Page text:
Opening your graphic novel with a confessional introduction noting how you screwed up isn’t advisable. Even more so when it’s slightly deceitful. It’s not his writing James Robinson has issue with, but his lack of marketing intuition when the content was originally serialised. The Saviors reads better when ignoring the enthusiasm-dampening introduction.

Tomas Ramirez lives in a small town, and while some may cite a lack of ambition, he’s happy working at the petrol station and getting stoned. That is until the day he discovers aliens are present on Earth, and have infiltrated the local Air Force base. Naturally enough, his friend advises he lays off the weed a little, but events thereafter move rapidly to life-changing. Others are already aware of the situation, J. Bone’s sample art compactly showing how some of the supporting cast discovered the truth, but crucially not enough people to expose the aliens.

The notion of sometimes telling the story across a spread doesn’t always offer the clarity it ought to, hampered by production sewing the panel edges to close to the internal spine, but otherwise Bone’s under-rated cartooning is lovely. He has a nice way with character design and creates atmosphere from the shadows beautifully, a sequence set during Mexico’s Day of the Dead celebrations providing the opportunity to dazzle with the mood. His choice to begin in black and white and work with the addition of a single colour to each successive chapter adds to the mood, so the look is great throughout. In-story the influence of paranoid 1950s SF cinema and TV is noted, and it’s successfully conveyed.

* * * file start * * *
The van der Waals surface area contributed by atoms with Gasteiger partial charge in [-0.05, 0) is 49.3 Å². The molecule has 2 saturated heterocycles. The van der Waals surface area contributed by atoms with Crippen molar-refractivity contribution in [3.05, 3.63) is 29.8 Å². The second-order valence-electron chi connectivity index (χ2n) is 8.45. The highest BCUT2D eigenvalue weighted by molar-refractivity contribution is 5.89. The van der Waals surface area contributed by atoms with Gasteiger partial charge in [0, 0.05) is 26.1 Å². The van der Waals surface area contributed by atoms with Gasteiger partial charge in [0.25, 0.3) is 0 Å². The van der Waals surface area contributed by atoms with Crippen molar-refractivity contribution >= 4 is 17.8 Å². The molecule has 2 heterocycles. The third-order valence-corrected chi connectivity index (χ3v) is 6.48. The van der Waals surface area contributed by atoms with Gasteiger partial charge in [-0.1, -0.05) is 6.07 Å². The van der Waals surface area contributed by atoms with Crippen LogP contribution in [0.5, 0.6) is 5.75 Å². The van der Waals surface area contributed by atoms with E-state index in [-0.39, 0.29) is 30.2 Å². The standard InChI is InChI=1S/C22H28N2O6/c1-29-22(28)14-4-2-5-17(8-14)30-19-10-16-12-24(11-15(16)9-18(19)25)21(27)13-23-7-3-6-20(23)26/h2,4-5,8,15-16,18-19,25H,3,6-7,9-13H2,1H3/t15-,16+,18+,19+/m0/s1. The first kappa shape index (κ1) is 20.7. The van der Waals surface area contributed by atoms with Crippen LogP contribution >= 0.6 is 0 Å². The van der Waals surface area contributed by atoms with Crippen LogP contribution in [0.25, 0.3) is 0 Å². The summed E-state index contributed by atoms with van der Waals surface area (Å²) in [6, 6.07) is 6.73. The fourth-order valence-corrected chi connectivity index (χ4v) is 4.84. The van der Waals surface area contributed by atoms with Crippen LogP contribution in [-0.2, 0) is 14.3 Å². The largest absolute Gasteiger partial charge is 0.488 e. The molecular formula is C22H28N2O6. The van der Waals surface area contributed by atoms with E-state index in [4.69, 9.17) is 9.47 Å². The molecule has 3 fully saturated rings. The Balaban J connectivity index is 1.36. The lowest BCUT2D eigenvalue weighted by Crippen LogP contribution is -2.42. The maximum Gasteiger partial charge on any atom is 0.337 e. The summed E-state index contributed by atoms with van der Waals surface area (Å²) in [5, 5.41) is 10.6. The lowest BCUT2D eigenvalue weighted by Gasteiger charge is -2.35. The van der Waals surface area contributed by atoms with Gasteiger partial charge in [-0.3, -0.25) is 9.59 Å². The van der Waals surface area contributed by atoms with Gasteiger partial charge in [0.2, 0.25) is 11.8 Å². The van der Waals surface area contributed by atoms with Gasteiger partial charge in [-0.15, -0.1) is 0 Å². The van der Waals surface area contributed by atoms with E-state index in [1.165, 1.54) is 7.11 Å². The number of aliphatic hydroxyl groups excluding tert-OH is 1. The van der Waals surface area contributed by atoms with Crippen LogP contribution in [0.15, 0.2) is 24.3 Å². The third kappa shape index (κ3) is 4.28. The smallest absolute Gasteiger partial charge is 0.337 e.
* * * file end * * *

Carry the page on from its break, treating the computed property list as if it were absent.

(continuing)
It’s a terrifying journey of discovery for Tomas, thrown into circumstances beyond his control and dragging him kicking and screaming from his comfort zone. It turns out, though, that he has a strength enabling the first proper dent to be made in what the aliens plan.

Robinson’s introduction notes plans to broaden The Saviors’ world, taking dips into the past, and the set-up indicates a long-term plan rather than a race to the finish line, but eventually these five chapters and a short story are all there’s ever going to be. As such it’s some neat moments, diverting without being compelling.